Raise Dead actually worked as written for second level characters for example. Now strictly as written, if you cast Raise Dead on a second level character, they take two negative levels as they come back to life and immediately die. Whereas a first level character simply takes Con Drain. In 3.5 instead of two negative levels, you lost a level. This meant that Raise Dead would work on a second level character.

Another example would be Force Cage. It use to not have a save. Now it has a Reflex Save negates without text explaining how that works. But Mark did give a good opinion here.

Ghosts were cooler back then as well.

Dark Archive

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I'm Hiding In Your Closet wrote:
DungeonmasterCal wrote:
And I'd love to see a current work up of the Spellslayer from the Sha'ir's Handbook, as well.

I want a Clockwork Mage and Ghul Lord, personally!

I've actually done quite a bit of personal work on updating the former.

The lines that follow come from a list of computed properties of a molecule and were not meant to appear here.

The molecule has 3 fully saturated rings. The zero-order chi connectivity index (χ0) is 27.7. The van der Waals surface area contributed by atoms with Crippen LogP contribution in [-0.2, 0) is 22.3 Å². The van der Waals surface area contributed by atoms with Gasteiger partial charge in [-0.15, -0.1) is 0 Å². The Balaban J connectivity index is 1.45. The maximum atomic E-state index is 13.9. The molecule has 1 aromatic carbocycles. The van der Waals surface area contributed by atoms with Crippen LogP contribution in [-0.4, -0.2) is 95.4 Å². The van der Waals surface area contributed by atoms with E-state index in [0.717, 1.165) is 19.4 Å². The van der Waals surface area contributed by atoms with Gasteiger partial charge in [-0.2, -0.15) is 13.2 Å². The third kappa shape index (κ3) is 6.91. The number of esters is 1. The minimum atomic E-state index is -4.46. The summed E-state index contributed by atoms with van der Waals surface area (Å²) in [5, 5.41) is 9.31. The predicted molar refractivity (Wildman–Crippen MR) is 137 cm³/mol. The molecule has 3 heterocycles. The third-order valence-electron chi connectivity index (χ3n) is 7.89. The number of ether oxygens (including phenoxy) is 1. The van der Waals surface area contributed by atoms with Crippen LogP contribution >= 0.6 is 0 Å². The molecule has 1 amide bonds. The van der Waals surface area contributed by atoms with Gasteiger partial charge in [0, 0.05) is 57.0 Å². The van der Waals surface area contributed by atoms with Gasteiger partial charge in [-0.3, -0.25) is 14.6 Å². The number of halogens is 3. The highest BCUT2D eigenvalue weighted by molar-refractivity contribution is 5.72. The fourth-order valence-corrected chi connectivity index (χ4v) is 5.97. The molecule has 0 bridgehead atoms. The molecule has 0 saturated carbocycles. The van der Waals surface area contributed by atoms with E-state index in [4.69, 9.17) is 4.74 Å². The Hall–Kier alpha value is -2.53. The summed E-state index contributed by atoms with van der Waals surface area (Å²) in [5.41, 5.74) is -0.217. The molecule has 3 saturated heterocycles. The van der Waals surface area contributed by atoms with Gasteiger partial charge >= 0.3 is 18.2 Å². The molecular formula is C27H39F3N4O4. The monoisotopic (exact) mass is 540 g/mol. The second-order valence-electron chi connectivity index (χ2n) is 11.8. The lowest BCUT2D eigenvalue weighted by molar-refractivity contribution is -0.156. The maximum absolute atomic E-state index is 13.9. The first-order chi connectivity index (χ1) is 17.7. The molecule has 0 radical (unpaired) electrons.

I am intrigued!

My solution, back in the day, was just to play a standard wizard, but to flavor it up. At the beginning of the day, when 'preparing' spells, my 'clockwork mage' would make a bunch of tiny machines, like a glove that delivered shocking grasp, or an explosive that was his 'fireball,' or some sort of kaleidoscopic device to project a color spray, and each of those little devices would work exactly as many times as he'd 'prepared' that spell, before breaking down and needing to be fixed the next morning, when he next 'prepared spells.'

It was pure flavor, with no real mechanics to it (ha, pun not intended), but allowed me to play my 'clockwork mage' in spirit, anyway.

In the long run, seeing kits like the Mageweaver and Clockwork Mage, I really wanted a 'Craftmage' sort of kit, that could use any craft skill, even stuff like brewing or calligraphy to 'prepare' spells by brewing one-shot personal use elixirs, or writing 'scrolls' that only the crafter could use. One Craftmage might shape crystals with gemcutting, another might fold spells like origami from special paper and unfold them to cast the spell, etc. Balance between the different sorts of craft skills (gemcutting would obviously cost more than paperfolding, and neither would require a cauldron for brewing, or a lab for clockworks) would be some complex three-dimensional matrix juggling cost of materials, time to prepare, etc. and there's where it all fell apart for me, 'cause I simply did not care that much. :)